But others say students should learn all the arguments about evolution.

"There is a great deal of scientific information that is censored from our schools by the textbooks--by the evolution-only teaching," contended John Morris, the president of the San Diego-based Institute for Creation Research, a research organization that seeks out scientific evidence to support creationist theories.

"What intimidation exists comes from groups like the American Civil Liberties Union that promise a lawsuit for anyone who dares to teach anything other than evolution. Now there's a 'chilling effect.'"

'Battle on Two Fronts'

The theory of evolution holds that the universe evolved over billions of years and species diversified as a result of genetic mutations from parent to offspring and survival of the fittest. Creationists believe that God created the world in a single act and that human beings, animals, and other forms of life exist today much as they did then.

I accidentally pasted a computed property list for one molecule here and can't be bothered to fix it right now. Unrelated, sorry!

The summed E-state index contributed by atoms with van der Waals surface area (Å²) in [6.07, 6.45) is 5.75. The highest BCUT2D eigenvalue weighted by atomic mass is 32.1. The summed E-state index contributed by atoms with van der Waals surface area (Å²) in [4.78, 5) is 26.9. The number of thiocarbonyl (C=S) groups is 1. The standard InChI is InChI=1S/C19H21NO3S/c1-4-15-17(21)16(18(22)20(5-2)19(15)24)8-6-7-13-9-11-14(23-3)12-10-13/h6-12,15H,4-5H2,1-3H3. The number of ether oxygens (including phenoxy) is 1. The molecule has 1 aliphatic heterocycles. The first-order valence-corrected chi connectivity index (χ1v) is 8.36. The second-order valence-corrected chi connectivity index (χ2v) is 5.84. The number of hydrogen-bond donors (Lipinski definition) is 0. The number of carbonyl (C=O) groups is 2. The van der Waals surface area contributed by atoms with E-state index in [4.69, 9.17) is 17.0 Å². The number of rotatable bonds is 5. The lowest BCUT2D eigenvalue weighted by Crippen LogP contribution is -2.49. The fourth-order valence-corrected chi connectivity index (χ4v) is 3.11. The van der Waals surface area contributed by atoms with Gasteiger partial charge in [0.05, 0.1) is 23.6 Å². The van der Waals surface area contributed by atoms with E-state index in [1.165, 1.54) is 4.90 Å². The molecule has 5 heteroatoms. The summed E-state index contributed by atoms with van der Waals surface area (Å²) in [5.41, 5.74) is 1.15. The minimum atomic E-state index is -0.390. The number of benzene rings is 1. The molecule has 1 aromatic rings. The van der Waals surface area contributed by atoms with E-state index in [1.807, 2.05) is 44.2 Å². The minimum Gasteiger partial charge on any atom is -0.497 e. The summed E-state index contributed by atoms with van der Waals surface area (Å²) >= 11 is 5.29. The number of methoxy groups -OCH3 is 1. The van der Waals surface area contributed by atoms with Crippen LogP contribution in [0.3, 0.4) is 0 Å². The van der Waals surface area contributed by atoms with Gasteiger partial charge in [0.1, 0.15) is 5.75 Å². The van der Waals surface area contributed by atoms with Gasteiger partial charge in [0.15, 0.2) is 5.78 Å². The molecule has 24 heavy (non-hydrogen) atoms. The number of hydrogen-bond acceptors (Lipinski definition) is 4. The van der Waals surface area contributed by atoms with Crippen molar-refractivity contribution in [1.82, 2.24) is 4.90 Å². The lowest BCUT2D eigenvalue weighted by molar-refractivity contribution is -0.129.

During the 1970s and 1980s, bills to require the teaching of creation science were introduced in more than 20 states, according to Eugenie C. Scott, the founder and executive director of the National Center for Science Education, a watchdog group in El Cerrito, Calif., that supports the teaching of evolution. After all the action, only Arkansas and Louisiana passed such laws.

The Arkansas law was overturned by a federal district court in 1982. And in 1987, in Edwards v. Aguillard, the U.S. Supreme Court struck down the Louisiana law, which prohibited the teaching of evolution unless it was accompanied by a "balanced treatment" of creation theory.